Tuesday, June 03, 2008

2 Samuel 7-12: David Remains Problematic

Well, King David is who he is, and I suppose the problem in this relationship is me. Me and my expectations. Somehow, I just figured that being a big famous Biblical hero and all, he would have some sort of greater-than-usual moral stature. Instead he is, I suppose, refreshingly prone to human frailties. He's certainly prone to human frailties.

God, David, and Prophecy

Today's reading starts with a revelation to someone named Nathan, but it's not that guy Nathan who was in your dorm back in college, it's Nathan the Old Testament prophet. He is given a somewhat cryptic message, one that seems to imply that it would be a good idea for David to construct a permanent home for the Ark of the Covenant -- still spoken of here as the physical embodiment of God. In return, God will render David's kingdom and dynasty permanent. Informed of this, David rushes to the Ark and makes an intimate, rambling prayer praising God and asking that the prophecy in the revelation come true.

Now here's an interesting thing. Some Protestant denominations technically believe that human beings can not really have free will. An all-knowing God, the reasoning goes, must by definition know everything that is ever going to happen. Since deviating from God's expectations is impossible, we all must be on a invariable track toward our final destiny.

Among other problems with this line of thinking -- it sure feels like free will, for instance -- it would seem from the Scriptural evidence in 2 Samuel 7 that God doesn't really know what's giong to happen in the future. His predictions, here as elsewhere, have simply not panned out. He tells David, for instance, that Your house and your kingdom will endure forever before me; your throne will be established forever. (16) He says that I will provide a place for my people Israel and will plant them so that they can have a home of their own and no longer be disturbed. Wicked people will not oppress them anymore.... (10) Mind, this is not a covenent, and there is no proviso for "as long as y'all are good." It's just stated that this is the way it's going to be. A literal interpretation of 2 Samuel would have to conclude that the Romans, the Dispora, and 20 centuries of pogram and persecution were things that God didn't see coming for his chosen people.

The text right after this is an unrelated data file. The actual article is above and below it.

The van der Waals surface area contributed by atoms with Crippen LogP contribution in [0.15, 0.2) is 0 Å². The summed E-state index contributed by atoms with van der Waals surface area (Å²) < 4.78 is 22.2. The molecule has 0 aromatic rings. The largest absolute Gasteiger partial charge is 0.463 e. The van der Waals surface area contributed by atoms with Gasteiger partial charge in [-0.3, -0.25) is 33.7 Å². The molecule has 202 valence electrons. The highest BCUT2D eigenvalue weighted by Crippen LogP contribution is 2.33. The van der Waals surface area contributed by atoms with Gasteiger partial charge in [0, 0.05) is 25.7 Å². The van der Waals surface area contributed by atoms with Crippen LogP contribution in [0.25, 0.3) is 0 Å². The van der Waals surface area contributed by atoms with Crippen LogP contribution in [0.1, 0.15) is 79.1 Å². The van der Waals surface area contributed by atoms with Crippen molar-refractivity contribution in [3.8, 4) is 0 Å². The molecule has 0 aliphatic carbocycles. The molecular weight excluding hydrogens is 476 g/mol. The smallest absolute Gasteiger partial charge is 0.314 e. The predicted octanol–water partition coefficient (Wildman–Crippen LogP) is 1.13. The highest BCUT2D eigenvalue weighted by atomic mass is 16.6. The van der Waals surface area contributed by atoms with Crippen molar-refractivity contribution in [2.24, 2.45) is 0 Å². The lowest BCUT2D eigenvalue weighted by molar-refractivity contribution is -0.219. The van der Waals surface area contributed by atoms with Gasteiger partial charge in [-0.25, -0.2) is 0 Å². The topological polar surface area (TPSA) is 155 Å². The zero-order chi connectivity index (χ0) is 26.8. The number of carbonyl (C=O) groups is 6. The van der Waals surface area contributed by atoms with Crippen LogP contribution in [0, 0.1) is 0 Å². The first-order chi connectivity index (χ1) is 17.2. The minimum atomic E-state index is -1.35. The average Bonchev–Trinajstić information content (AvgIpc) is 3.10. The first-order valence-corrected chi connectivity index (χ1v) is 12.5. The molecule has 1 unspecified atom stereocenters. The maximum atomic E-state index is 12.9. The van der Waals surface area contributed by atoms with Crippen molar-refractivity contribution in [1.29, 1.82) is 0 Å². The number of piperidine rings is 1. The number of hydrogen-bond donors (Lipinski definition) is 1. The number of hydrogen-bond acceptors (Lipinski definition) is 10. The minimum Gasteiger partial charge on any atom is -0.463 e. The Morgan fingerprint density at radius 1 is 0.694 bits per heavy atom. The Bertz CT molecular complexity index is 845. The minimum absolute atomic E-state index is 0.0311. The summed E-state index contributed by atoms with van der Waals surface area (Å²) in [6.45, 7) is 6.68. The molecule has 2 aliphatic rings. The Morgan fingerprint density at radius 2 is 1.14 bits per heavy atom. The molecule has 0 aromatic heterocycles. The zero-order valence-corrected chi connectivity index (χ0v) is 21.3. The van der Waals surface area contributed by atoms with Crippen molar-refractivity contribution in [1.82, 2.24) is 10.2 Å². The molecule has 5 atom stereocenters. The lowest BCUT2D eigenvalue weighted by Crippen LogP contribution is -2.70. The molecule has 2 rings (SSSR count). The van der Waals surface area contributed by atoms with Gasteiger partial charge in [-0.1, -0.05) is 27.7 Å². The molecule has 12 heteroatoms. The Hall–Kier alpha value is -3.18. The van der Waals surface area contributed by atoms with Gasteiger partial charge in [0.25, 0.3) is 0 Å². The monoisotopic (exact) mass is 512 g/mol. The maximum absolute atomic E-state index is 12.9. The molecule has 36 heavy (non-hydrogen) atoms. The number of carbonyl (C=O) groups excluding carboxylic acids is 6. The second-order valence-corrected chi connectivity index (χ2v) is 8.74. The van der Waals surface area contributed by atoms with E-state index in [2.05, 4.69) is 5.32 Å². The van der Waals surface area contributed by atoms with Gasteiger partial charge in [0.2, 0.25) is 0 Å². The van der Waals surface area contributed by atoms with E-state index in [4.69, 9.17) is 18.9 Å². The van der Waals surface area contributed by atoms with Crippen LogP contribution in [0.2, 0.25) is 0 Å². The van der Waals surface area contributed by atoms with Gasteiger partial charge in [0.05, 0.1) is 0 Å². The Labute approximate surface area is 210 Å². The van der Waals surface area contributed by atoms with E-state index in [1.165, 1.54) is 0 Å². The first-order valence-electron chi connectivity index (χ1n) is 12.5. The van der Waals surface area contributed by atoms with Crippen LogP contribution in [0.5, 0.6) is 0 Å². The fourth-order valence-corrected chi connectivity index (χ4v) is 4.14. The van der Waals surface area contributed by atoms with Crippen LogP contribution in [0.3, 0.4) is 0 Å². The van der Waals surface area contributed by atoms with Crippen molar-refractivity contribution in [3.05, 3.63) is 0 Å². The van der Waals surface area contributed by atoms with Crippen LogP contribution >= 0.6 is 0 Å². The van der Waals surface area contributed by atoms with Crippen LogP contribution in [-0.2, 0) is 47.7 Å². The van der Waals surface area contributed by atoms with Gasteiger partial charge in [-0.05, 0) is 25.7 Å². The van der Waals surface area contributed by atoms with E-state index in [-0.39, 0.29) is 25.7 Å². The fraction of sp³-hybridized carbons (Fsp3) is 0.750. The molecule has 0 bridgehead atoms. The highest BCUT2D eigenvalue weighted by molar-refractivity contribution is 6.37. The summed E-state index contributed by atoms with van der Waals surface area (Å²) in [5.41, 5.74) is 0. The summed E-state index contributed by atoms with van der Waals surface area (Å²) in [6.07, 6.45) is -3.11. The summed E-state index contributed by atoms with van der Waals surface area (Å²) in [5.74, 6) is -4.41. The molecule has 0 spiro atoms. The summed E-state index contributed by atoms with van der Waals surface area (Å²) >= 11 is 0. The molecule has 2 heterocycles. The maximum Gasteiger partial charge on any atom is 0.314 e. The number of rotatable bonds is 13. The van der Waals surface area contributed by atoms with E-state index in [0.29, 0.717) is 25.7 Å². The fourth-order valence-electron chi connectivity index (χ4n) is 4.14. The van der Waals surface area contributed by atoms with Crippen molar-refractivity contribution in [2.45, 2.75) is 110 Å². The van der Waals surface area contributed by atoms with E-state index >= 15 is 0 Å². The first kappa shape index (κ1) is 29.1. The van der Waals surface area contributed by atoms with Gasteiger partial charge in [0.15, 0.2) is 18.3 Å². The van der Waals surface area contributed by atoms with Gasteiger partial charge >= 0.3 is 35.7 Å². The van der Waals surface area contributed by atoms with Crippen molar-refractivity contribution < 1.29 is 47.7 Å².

David in Love and War

Meanwhile, David leads the Israelites on a whirlwind of military adventures. We learn of horses hamstrung, quantities of bronze captured, thousands and tens of thousands cut down. We learn of how, after finally defeating the Moabites, David

made them lie down on the ground and measured them off with a length of cord. Every two lengths of them were put to death, and the third length was allowed to live. (8:2)
Some lucky peoples are merely enslaved, or even allowed to become subject nations, after their armies are defeated. The Ammonites are made slaves, for instance. The Bible goes into quite a bit of depth about the cause, tactics, and conclusion of the Ammonite War, weaving it in and around some stories of David's life. I won't go into all that; basically, this is a war where the Israelites keep their winning streak alive and continue their expansion and subjugation of the neighboring kingdoms.